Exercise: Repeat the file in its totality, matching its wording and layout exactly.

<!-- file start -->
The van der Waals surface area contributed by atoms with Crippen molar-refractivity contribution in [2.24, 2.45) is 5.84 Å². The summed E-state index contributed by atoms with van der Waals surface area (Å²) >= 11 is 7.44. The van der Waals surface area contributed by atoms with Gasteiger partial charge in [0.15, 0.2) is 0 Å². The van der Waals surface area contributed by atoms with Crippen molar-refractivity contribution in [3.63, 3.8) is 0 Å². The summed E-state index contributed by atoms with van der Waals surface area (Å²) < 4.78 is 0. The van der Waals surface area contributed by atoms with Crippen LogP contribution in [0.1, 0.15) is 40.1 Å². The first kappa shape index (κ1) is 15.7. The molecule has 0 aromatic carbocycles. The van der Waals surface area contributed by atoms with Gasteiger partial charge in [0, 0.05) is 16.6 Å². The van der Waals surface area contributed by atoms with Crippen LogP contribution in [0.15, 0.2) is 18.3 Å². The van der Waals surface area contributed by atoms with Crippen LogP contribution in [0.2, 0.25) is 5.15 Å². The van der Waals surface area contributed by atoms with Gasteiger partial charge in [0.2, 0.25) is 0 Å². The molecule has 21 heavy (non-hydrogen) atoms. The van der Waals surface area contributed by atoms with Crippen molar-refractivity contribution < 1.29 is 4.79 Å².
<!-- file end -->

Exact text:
The van der Waals surface area contributed by atoms with Crippen molar-refractivity contribution in [2.24, 2.45) is 5.84 Å². The summed E-state index contributed by atoms with van der Waals surface area (Å²) >= 11 is 7.44. The van der Waals surface area contributed by atoms with Gasteiger partial charge in [0.15, 0.2) is 0 Å². The van der Waals surface area contributed by atoms with Crippen molar-refractivity contribution in [3.63, 3.8) is 0 Å². The summed E-state index contributed by atoms with van der Waals surface area (Å²) < 4.78 is 0. The van der Waals surface area contributed by atoms with Crippen LogP contribution in [0.1, 0.15) is 40.1 Å². The first kappa shape index (κ1) is 15.7. The molecule has 0 aromatic carbocycles. The van der Waals surface area contributed by atoms with Gasteiger partial charge in [0, 0.05) is 16.6 Å². The van der Waals surface area contributed by atoms with Crippen LogP contribution in [0.15, 0.2) is 18.3 Å². The van der Waals surface area contributed by atoms with Crippen LogP contribution in [0.2, 0.25) is 5.15 Å². The van der Waals surface area contributed by atoms with Gasteiger partial charge in [0.2, 0.25) is 0 Å². The molecule has 21 heavy (non-hydrogen) atoms. The van der Waals surface area contributed by atoms with Crippen molar-refractivity contribution < 1.29 is 4.79 Å².